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Southern Historical Society Papers, Volume 11. (ed. Reverend J. William Jones) 4 0 Browse Search
Jefferson Davis, The Rise and Fall of the Confederate Government 1 1 Browse Search
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Browsing named entities in Southern Historical Society Papers, Volume 11. (ed. Reverend J. William Jones). You can also browse the collection for McIlhenny or search for McIlhenny in all documents.

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Southern Historical Society Papers, Volume 11. (ed. Reverend J. William Jones), General Beauregard's report of the battle of Drury's Bluff. (search)
of that river there stood in its ranks forty-five barefooted and half-clad men. Mobile is threatened and we go to her defence, joining again our Louisiana brigade. They were to capture the first enemy's battery met that the Washington Artillery may be refitted. In Spanish Fort we stood a siege for fourteen days in gallant style, and were the last to spike our guns that night of evacuation. Rescued from out the sea marsh of Perdido river, the Fifth Company is in Mobile again, where McIlhenny and Miller had preceded them to be buried. This siege has fitly crowned our military prescience. The town is doomed. We march away as light artillery, refitted and complete. The end has come when Lee's surrender is announced. Our own soon follows. We furl our flag in tears, and Slocomb leads us home to weeping households, desolated firesides, and ruined estates. Such is the hurried report of the services of the Fifth Company in their performance. Soldiers never showed more cou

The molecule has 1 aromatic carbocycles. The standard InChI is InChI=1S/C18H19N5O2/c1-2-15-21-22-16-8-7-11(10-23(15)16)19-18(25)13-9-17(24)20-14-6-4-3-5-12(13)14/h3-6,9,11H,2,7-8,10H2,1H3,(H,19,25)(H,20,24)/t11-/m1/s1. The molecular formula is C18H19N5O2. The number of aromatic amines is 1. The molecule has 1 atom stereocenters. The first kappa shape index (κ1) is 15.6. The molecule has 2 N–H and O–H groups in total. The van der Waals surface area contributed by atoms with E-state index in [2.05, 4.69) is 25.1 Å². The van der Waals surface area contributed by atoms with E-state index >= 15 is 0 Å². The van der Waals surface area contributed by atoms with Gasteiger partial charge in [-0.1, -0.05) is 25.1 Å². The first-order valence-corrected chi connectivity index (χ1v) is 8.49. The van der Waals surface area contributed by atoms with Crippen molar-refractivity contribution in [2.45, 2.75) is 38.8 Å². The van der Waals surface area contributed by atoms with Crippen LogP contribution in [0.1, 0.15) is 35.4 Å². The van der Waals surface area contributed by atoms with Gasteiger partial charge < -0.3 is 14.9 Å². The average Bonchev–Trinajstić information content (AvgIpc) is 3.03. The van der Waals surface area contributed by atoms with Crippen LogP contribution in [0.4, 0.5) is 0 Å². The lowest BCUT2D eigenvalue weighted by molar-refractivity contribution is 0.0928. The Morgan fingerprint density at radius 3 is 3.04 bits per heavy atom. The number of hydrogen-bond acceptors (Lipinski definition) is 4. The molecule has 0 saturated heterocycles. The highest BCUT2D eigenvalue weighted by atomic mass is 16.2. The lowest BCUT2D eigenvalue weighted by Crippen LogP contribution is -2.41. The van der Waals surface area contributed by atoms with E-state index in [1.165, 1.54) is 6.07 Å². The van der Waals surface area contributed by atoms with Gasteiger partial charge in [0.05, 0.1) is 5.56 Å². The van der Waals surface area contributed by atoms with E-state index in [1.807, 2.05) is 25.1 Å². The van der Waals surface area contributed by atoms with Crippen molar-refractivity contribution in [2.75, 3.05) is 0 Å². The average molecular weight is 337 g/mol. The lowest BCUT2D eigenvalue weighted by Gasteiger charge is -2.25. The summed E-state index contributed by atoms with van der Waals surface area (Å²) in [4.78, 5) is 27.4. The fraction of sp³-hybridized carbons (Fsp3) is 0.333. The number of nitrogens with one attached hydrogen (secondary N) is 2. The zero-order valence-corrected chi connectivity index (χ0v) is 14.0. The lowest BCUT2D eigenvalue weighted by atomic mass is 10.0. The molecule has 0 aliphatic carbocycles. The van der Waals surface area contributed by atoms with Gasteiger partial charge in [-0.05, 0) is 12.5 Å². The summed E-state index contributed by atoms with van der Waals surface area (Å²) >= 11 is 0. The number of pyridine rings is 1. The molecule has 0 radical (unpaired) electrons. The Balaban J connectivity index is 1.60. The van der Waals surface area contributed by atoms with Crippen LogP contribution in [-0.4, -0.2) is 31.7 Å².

Southern Historical Society Papers, Volume 11. (ed. Reverend J. William Jones), The Washington Artillery in the Army of Tennessee. (search)
of that river there stood in its ranks forty-five barefooted and half-clad men. Mobile is threatened and we go to her defence, joining again our Louisiana brigade. They were to capture the first enemy's battery met that the Washington Artillery may be refitted. In Spanish Fort we stood a siege for fourteen days in gallant style, and were the last to spike our guns that night of evacuation. Rescued from out the sea marsh of Perdido river, the Fifth Company is in Mobile again, where McIlhenny and Miller had preceded them to be buried. This siege has fitly crowned our military prescience. The town is doomed. We march away as light artillery, refitted and complete. The end has come when Lee's surrender is announced. Our own soon follows. We furl our flag in tears, and Slocomb leads us home to weeping households, desolated firesides, and ruined estates. Such is the hurried report of the services of the Fifth Company in their performance. Soldiers never showed more cou